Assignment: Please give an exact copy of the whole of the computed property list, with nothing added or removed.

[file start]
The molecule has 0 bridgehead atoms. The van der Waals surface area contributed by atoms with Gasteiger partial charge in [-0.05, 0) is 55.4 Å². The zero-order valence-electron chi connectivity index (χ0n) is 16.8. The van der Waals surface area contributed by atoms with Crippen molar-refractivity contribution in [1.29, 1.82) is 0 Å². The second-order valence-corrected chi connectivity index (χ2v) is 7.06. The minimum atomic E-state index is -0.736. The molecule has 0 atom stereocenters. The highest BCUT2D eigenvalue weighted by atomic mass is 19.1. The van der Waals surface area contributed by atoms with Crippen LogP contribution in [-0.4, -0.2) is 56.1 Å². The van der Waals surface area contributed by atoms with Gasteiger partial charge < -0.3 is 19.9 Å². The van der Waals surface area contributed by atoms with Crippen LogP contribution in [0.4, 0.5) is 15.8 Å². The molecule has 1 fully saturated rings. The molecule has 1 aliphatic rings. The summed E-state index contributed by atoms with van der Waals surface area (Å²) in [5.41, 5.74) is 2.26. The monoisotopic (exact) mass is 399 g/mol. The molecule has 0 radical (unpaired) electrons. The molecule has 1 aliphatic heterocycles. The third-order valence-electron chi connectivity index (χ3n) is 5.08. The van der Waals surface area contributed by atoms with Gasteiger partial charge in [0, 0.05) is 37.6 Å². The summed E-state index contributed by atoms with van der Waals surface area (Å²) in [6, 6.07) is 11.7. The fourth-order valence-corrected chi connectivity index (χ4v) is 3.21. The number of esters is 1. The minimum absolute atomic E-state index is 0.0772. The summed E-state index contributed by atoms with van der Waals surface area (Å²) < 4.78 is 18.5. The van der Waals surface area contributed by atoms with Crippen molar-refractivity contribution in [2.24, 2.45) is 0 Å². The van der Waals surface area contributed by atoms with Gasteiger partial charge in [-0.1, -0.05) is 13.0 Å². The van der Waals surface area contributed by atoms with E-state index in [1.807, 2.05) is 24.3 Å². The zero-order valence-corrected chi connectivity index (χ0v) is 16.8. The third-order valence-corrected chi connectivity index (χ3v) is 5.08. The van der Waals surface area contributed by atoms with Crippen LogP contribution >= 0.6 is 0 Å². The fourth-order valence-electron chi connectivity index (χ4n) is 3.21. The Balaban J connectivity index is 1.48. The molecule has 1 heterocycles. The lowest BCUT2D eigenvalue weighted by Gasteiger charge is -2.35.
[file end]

The molecule has 0 bridgehead atoms. The van der Waals surface area contributed by atoms with Gasteiger partial charge in [-0.05, 0) is 55.4 Å². The zero-order valence-electron chi connectivity index (χ0n) is 16.8. The van der Waals surface area contributed by atoms with Crippen molar-refractivity contribution in [1.29, 1.82) is 0 Å². The second-order valence-corrected chi connectivity index (χ2v) is 7.06. The minimum atomic E-state index is -0.736. The molecule has 0 atom stereocenters. The highest BCUT2D eigenvalue weighted by atomic mass is 19.1. The van der Waals surface area contributed by atoms with Crippen LogP contribution in [-0.4, -0.2) is 56.1 Å². The van der Waals surface area contributed by atoms with Gasteiger partial charge < -0.3 is 19.9 Å². The van der Waals surface area contributed by atoms with Crippen LogP contribution in [0.4, 0.5) is 15.8 Å². The molecule has 1 fully saturated rings. The molecule has 1 aliphatic rings. The summed E-state index contributed by atoms with van der Waals surface area (Å²) in [5.41, 5.74) is 2.26. The monoisotopic (exact) mass is 399 g/mol. The molecule has 0 radical (unpaired) electrons. The molecule has 1 aliphatic heterocycles. The third-order valence-electron chi connectivity index (χ3n) is 5.08. The van der Waals surface area contributed by atoms with Gasteiger partial charge in [0, 0.05) is 37.6 Å². The summed E-state index contributed by atoms with van der Waals surface area (Å²) in [6, 6.07) is 11.7. The fourth-order valence-corrected chi connectivity index (χ4v) is 3.21. The number of esters is 1. The minimum absolute atomic E-state index is 0.0772. The summed E-state index contributed by atoms with van der Waals surface area (Å²) < 4.78 is 18.5. The van der Waals surface area contributed by atoms with Crippen molar-refractivity contribution in [2.24, 2.45) is 0 Å². The van der Waals surface area contributed by atoms with Gasteiger partial charge in [-0.1, -0.05) is 13.0 Å². The van der Waals surface area contributed by atoms with E-state index in [1.807, 2.05) is 24.3 Å². The zero-order valence-corrected chi connectivity index (χ0v) is 16.8. The third-order valence-corrected chi connectivity index (χ3v) is 5.08. The van der Waals surface area contributed by atoms with Crippen LogP contribution >= 0.6 is 0 Å². The fourth-order valence-electron chi connectivity index (χ4n) is 3.21. The Balaban J connectivity index is 1.48. The molecule has 1 heterocycles. The lowest BCUT2D eigenvalue weighted by Gasteiger charge is -2.35.